We believe that, if owner/builders when they start do not know how best to create their structures, they will profit in the learning derived from the experience and the community will gain wiser, more resourceful and self-reliant citizens. Allowed freedom of choice in a climate relieved of mis-education and useless restriction, the human community has made and can make decisions meaningful for itself.

We seek the recognition of the validity and value of our lifestyles within the existing social order and a sympathetic interpretation of land zoning and building regulations of, where necessary, the creation of special provisions to accommodate the land use and building types evolving from the lifestyles.

We oppose statewide uniform building regulations and seek a code flexible enough to reflect local needs and resources. In particular, we seek recognition of the distinction between houses built for personal shelter and houses built for profit and the distinction between rural and urban houses.

We believe the legitimate domain of building regulations is solely in the protection of the interest of third parties with regard to health, safety, environmental impact and structural quality.

We believe matters of private design (including choice of building life span) and construction (including choice of material and means of construction) to be outside the domain of building regulations in regard to the owner built house.

In this regard we seek inclusion in building regulations of a clause to make special provision for buildings constructed by the property owner or his agent for the owner's use or for people related by blood or law (as, for example, by membership of a land-owning entity like a co-operative or company) or for any other persons the owner may nominate from time to time to be residents.

In respect of owner/builders we seek a change in the role of building inspector. We believe he/she should be a public servant advising owner builders on techniques of home-building and helping with solutions to building problems.

We seek special land zoning which will permit sharing land with others, either communally, in hamlets sharing common facilities, or in clusters of self-contained dwellings or in any other manner of group sharing."

From John Archer, The Home Building Experience: John Archer Talks to Owner Builders, ABC Enterprises for the Australian Broadcasting Corporation, Sydney, Australia 1985. Reprinted with permission.


It seems like many of these same housing issues that we find in Australia are similar to our situations in the United States. In our county, the vast numbers of homeless people are prevented from having any meaningful habitation simply by their existence not being addressed in current laws and codes. From the same source, here is what an Australian owner-builder says:

"The laws against temporary occupancy and those that say you can't build a building less than so much in size -- these sort of building regulations are among the most iniquitous laws in this country. All over Australia people are living in appalling conditions simply because some stupid by-law says your house must be so big or built of such and such a material. They'd be happy to live in tiny places and they could build them themselves but they've got to do it illegally.

To me it's a social evil that it is the affluent in the community who define the shape and size and cost of the sorts of houses that under-privileged people have to build.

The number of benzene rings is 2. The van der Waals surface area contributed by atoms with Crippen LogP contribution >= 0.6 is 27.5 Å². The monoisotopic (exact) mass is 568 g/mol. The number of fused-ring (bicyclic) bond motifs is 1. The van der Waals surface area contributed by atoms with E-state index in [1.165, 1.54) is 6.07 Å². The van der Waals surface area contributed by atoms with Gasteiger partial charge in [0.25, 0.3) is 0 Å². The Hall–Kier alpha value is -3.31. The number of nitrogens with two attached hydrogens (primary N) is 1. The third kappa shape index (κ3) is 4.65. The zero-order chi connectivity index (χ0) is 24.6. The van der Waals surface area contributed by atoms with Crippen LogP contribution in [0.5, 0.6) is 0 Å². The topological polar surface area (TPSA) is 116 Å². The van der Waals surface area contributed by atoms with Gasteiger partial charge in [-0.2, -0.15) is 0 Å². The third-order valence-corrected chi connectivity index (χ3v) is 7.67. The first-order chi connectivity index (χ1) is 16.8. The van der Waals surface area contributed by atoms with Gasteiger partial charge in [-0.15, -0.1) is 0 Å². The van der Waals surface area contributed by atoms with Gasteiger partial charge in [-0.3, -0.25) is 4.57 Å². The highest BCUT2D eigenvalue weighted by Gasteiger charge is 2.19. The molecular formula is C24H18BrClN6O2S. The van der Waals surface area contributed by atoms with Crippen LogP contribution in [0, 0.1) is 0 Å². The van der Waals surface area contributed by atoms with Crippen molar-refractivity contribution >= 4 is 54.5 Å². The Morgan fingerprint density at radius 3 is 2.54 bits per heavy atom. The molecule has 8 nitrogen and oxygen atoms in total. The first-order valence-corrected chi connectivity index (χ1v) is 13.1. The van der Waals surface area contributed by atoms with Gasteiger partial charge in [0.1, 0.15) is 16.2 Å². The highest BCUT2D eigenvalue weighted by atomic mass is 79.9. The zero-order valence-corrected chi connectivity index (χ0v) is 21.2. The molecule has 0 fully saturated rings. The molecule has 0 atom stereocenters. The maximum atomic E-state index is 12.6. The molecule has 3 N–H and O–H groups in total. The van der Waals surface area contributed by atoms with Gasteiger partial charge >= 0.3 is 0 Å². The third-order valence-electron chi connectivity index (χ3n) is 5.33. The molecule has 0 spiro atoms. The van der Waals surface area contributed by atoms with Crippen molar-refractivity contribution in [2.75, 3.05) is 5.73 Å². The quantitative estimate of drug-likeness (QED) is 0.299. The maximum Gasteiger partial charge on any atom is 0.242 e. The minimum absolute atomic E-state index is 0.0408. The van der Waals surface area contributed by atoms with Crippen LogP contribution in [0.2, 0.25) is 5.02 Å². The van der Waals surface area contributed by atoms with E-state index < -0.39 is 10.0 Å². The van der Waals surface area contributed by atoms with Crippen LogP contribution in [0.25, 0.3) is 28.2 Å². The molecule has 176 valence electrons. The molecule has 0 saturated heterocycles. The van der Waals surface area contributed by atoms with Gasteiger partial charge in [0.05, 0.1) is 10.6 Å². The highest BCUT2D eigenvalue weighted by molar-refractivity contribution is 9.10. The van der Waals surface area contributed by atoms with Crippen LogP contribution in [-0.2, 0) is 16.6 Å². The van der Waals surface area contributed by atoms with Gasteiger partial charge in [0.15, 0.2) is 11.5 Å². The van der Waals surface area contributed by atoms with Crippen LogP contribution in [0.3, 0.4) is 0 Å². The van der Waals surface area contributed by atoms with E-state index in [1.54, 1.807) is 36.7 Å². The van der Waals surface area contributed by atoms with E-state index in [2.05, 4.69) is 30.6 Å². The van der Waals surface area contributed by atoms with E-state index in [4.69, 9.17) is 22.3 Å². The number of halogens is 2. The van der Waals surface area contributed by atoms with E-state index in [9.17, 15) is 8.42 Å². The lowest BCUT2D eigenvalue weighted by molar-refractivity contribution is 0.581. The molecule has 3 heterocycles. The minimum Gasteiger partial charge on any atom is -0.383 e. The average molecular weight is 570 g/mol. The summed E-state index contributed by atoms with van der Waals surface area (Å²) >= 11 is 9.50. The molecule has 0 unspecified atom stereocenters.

We've got to re-think some of these things and it's not easy."


Finally, from John Archer again, I like this statement by an Australian owner-builder that clearly reveals their philosophy:

"Peter: People get too bound up with the traditional concept that a house should be finished quickly. Maybe the owner builder philosophy looks at building a house as an ongoing process, as part of a lifestyle rather than something which has to be done in a short time span or on some tight schedule. It's obviously important to have a stage finished where you can live but then you can relax and take your time.

John: So you see owner building as a philosophy?

Peter: It's better if it is. That way you won't make life harder for yourself by hurrying the whole thing like I tried to do. When you rush, you make mistakes and you have to live with those. Later you're frustrated because you didn't take the time to do a better job.

Once the first stage was done, I felt more able to enjoy building and now I'm not in a hurry to finish. Every time there's a work group at my place something gets done. It's just part of my life -- I do a bit of building every week."


The concept of an owner-builder zoning category while not wide-spread, is not totally new. Although it seems like a Utopian impossibility, it has actually been established in some American communities for some time now.

Island County in Washington State has a zoning category called "the Owner-Builder Permit" with which a person can build anything he pleases as long as it conforms to sanitary and energy codes. It carries provisions that the person who builds one must reside in it for a minimum length of time, and upon selling, reveal that it is owner-built, upon which time the informed buyer assumes responsibility for any anomalies.

Mendocino, California, has an owner-builder code called "Regulations For Limited Density Rural Dwellings", which was an outgrowth of the "Class K Occupancy" addition to the 1972 State Uniform Building Code.

The codes are carefully written to define owner-builders in such a way that prescribes the work that the owner must do himself and to assure that the category does not become a loop-hole for developers to build houses outside of the current building code.

I believe that every community should adopt this kind of category, and make it a policy to encourage owner-builders and recognize them as an important part of the community. They should be granted the freedom to accept the responsibility that they are willing to take in order to build their own home.